P.G. Wodehouse reading list: the Blandings stories

Lord Emsworth breathed heavily. He had not supposed that in these degenerate days a family like this existed. The sister copped Angus McAllister on the shin with stones, the brother bit Constance in the leg . . . It was like listening to some grand saga of the exploits of heroes and demigods. 'Lord Emsworth …

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A Visit to the Wodehouse family archives

On a beautiful autumn day, I left London’s Victoria Station for the glorious Sussex countryside to visit the home of Sir Edward Cazalet, P.G. Wodehouse’s step-grandson. I had met Edward and his wife Camilla, Lady Cazalet, in London during the summer, and they generously invited me to visit their home to view the family's archive …

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Blandings Centenary: Something Fresh by P.G. Wodehouse

It's a pretty special week for P.G. Wodehouse fans. June 26th will mark 100 years since the first Blandings story, Something Fresh, was serialised in the 'Saturday Evening Post'. It was published in book form later that year (in the U.S. as Something New). If Wodehouse had not gone on to write more Blandings stories, …

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Wodehouse’s women: in the eye of the beholder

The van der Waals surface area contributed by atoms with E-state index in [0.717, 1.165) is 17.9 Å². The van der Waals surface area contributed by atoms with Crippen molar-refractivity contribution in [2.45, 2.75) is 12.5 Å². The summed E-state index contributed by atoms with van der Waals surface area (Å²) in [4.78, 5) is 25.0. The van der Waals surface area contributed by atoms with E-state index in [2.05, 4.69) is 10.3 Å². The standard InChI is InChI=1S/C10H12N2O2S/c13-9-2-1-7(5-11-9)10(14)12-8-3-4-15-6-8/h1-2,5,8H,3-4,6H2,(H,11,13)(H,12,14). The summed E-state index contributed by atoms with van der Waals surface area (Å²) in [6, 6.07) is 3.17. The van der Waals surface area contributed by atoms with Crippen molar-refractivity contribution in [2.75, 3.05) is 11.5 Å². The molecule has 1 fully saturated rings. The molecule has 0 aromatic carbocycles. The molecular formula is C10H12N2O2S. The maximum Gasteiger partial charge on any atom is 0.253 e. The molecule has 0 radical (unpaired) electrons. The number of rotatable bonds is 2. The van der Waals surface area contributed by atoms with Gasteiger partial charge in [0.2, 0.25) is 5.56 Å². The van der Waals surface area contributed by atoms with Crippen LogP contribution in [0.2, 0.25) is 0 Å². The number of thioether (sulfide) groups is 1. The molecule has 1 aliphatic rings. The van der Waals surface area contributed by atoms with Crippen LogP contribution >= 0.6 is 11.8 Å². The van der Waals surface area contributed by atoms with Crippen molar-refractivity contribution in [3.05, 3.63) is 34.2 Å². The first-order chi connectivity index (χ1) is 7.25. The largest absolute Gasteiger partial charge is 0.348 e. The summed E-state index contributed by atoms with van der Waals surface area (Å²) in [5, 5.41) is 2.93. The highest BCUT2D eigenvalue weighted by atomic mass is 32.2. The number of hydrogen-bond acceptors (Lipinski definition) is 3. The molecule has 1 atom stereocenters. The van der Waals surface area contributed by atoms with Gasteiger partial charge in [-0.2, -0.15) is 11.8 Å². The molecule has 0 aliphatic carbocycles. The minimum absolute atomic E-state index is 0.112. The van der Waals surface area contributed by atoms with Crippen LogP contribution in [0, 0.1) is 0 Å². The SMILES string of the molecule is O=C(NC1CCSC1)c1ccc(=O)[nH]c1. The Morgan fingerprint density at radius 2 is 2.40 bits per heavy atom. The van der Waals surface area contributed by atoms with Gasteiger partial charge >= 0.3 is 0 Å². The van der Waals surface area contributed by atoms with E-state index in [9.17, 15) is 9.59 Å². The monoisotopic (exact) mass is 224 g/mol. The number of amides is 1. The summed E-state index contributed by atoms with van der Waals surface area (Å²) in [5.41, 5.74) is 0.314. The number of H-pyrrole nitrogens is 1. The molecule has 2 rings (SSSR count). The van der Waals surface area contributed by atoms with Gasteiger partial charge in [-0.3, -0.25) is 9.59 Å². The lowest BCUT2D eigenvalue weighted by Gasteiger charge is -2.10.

Wodehouse offers so much more to female readers than he is usually given credit for. A few months ago, I responded to criticism of Indian Summer of an Uncle by Janet Cameron (see my case for the defence). I feel sad that Cameron's cursory appraisal of perceived gender issues has blinded her to the exquisite …

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Ridiculous Beginnings

All great deeds and all great thoughts have a ridiculous beginning. Albert Camus The world of literature is blessed with many brilliantly conceived and well-remembered beginnings, celebrated in fitting tributes across the blogoshpere. Inspired by Albert Camus's appreciation of the ridiculous, I have been contemplating great beginnings in humorous fiction. Terry Pratchett, the modern master …

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Wodehouse’s men: objects of desire

I'd like to take a short break from my series exploring Wodehouse on Women  to share a remarkable piece entitled 111 Male Characters Of British Literature, In Order Of Bangability by Carrie Frye, in which Ms Frye lists 111 fictional characters she finds sexually desirable enough to take to her bed. Almost as astonishing as …

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The desert island pickings of a quadragenarian

Henry glanced hastily at the mirror. Yes, he did look rather old. He must have overdone some of the lines on his forehead. He looked something between a youngish centenarian and a nonagenarian who had seen a good deal of trouble. The Man with Two Left Feet (1917) I feel much like Henry did, as …

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